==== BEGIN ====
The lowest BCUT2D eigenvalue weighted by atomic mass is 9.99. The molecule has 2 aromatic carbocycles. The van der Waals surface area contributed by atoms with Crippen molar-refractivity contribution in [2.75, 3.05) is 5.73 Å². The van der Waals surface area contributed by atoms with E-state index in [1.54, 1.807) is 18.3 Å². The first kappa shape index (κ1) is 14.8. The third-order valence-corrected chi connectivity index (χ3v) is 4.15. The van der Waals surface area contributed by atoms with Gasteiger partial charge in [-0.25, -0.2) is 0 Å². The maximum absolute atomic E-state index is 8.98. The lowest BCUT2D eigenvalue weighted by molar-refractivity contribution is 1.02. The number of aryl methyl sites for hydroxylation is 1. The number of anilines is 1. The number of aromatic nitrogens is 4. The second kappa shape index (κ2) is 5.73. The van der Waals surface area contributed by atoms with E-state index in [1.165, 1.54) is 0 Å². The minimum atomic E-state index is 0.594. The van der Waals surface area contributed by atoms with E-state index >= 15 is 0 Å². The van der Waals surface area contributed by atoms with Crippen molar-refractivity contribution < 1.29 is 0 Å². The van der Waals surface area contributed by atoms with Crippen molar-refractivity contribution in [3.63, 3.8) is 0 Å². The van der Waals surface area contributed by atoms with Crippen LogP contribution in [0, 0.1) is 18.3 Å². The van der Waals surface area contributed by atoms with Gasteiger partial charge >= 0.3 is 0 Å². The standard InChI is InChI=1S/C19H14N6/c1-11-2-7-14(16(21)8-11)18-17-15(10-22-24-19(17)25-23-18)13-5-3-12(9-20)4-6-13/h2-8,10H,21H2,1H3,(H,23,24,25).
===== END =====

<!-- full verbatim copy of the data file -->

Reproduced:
The lowest BCUT2D eigenvalue weighted by atomic mass is 9.99. The molecule has 2 aromatic carbocycles. The van der Waals surface area contributed by atoms with Crippen molar-refractivity contribution in [2.75, 3.05) is 5.73 Å². The van der Waals surface area contributed by atoms with E-state index in [1.54, 1.807) is 18.3 Å². The first kappa shape index (κ1) is 14.8. The third-order valence-corrected chi connectivity index (χ3v) is 4.15. The van der Waals surface area contributed by atoms with Gasteiger partial charge in [-0.25, -0.2) is 0 Å². The maximum absolute atomic E-state index is 8.98. The lowest BCUT2D eigenvalue weighted by molar-refractivity contribution is 1.02. The number of aryl methyl sites for hydroxylation is 1. The number of anilines is 1. The number of aromatic nitrogens is 4. The second kappa shape index (κ2) is 5.73. The van der Waals surface area contributed by atoms with E-state index in [1.165, 1.54) is 0 Å². The minimum atomic E-state index is 0.594. The van der Waals surface area contributed by atoms with E-state index >= 15 is 0 Å². The van der Waals surface area contributed by atoms with Crippen molar-refractivity contribution < 1.29 is 0 Å². The van der Waals surface area contributed by atoms with Crippen molar-refractivity contribution in [3.63, 3.8) is 0 Å². The van der Waals surface area contributed by atoms with Crippen LogP contribution in [0, 0.1) is 18.3 Å². The van der Waals surface area contributed by atoms with Gasteiger partial charge >= 0.3 is 0 Å². The standard InChI is InChI=1S/C19H14N6/c1-11-2-7-14(16(21)8-11)18-17-15(10-22-24-19(17)25-23-18)13-5-3-12(9-20)4-6-13/h2-8,10H,21H2,1H3,(H,23,24,25).